As I discuss in this question, by far the most popular school of Hindu philosophy is the Vedanta school, which bases its tenets on the doctrines laid out in the Brahma Sutras, a work by the sage Vyasa that summarizes and systematizes the philosophical teachings of the Upanishads. But before the time of Adi Shankaracharya the dominant school of Hindu philosophy was the Purva Mimamsa school, which I discuss here. In contrast to the Vedanta school which is devoted to analyzing the Jnana Kanda of the Vedas, i.e. the Upanishads, Purva Mimamsa focuses on analyzing the Karma Kanda of the Vedas, i.e. the Samhitas and Brahmanas.
Now almost all members of the Vedanta school other than Advaitins believe that the Jivas or individual souls are atomic in size, in contrast to Brahman who is omnipresent; see Adhyaya 2 Pada 3 of the Brahma Sutras. But as I discuss in this answer, the Purva Mimamsa school believed in a theory of multiple omnipresent souls. In this excerpt from his Tantra Vartika, the Purva Mimamsa philosopher Kumarila Bhatta presents three main arguments for the multiple omnipresent souls theory and against the Vedanta school's atomic-sized souls theory:
He argues that there's no way for the soul to move along with the body, because the soul is immaterial and the body is material, so they can't interact with each other:
The Soul being itself immaterial, it can never be mixed up with material elements, and being untouched by these elements, it cannot be taken from one place to another. That is to say, even in the case of extremely subtle particles of matter, - such as the light emanating from the Sun or the Moon, - we find that they ale not milxed up with grosser materials, like lumps of Earth, etc., or are carried about along with these, how then can such mixture ol movement be postulated with regard to the Soul, which is in its very nature purely immaterial, or a mere series of Ideas (as held by the Bauddha)? ... Thus then, the Soul being something different from the Body, and not in material contact with it, - it cannot, on account of this absence of contact, be carried along with it, and hence when the Body would be moving from one place to another, the Soul (if an entity limited In space) would be left behind, exactly like the portion of space vacated by the moving Body, specially as the Soul cannot be wafted along eithel by Air or by Earth, etc., and as such it is absolutely incapable of being carried about, either by itself or by anything else.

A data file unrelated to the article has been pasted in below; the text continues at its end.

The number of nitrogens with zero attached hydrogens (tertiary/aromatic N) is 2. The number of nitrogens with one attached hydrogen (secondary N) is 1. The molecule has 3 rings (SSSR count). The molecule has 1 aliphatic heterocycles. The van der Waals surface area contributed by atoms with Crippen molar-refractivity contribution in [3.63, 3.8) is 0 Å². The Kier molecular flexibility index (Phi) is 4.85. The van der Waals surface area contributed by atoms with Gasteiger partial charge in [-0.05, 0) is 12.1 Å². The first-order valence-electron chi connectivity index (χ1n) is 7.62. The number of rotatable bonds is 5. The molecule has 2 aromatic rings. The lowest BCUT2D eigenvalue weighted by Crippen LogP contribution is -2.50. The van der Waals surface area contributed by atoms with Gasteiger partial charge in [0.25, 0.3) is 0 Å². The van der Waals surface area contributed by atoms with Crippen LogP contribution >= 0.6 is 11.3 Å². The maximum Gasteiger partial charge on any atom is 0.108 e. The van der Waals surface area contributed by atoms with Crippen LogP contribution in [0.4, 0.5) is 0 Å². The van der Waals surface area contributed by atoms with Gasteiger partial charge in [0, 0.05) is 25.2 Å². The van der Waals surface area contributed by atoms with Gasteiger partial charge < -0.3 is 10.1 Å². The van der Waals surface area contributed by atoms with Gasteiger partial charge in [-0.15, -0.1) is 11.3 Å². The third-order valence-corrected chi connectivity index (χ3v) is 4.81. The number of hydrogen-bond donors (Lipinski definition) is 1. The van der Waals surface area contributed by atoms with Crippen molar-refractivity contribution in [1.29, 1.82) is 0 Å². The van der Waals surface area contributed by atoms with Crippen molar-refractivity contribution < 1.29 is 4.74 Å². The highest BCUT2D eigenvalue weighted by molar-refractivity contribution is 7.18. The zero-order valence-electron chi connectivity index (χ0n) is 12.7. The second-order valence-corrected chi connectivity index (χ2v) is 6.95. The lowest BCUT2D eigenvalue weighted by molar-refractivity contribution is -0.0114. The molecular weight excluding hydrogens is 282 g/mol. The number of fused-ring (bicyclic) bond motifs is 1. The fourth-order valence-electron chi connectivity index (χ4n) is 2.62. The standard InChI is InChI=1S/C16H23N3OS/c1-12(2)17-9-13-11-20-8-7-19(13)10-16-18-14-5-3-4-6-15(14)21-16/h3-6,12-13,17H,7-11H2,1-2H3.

He argues that if the soul were atomic in size, then it could not experience pleasures and pains at other parts of the body except for the part of the body it happens to be located in:
And the Soul being eternal, and located within the Body, if it were extremely small, then it could not extend over the whole Body, and in that case, it would be absolutely impossible for us to have any experiences of pleasure or pain, throughout the Body. That is to say, if the Soul is extremely small, then it would be possible to have experiences of pleasure and pain of only that part of the Body, where the Soul would be located, and hence it would not be possible, at one and the same tıme, to have an experience of pain in the head and in the foot. If it be urged that, “being extremely mobile, the Soul would swiftly move from one part of the Body to the other, and would thereby make such varied experiences possible,"- then, all that we can say is that there are no grounds for believing in such mobility of the Soul, specially as we are not cognisant of any difference in the point of time of the pain. In the head and that in the foot, and further, if the Soul would be constantly moving, there would be no point of time at which we could afford to have any sensation, and hence there would be no sensation an any part of the Body. Consequently we cannot but reject the offered explanation.
He argues that it's the soul that strengthens the limbs of the body, and that if the soul was atomic in size then all the parts of the body where the soul is not located would wither away:
And again, the various limbs of the Body are strengthened, and do not wither away, simply because of their being pervaded over by the Soul, because at death we find that they wither away quickly. Hence, if the Soul were something very small, that poınt of the Body, wherefrom it would be absent, would be liable to instant decay.
He also presents arguments against the Jain theory that the soul is the same size as the body, but they need not concern us here as the Vedanta school anyway rejects this Jain theory (as you can see in my answer here). My question is, what refutations has the Vedanta school given of Kumarila Bhatta's arguments for the Purva Mimamsa school theory of multiple omnipresent souls?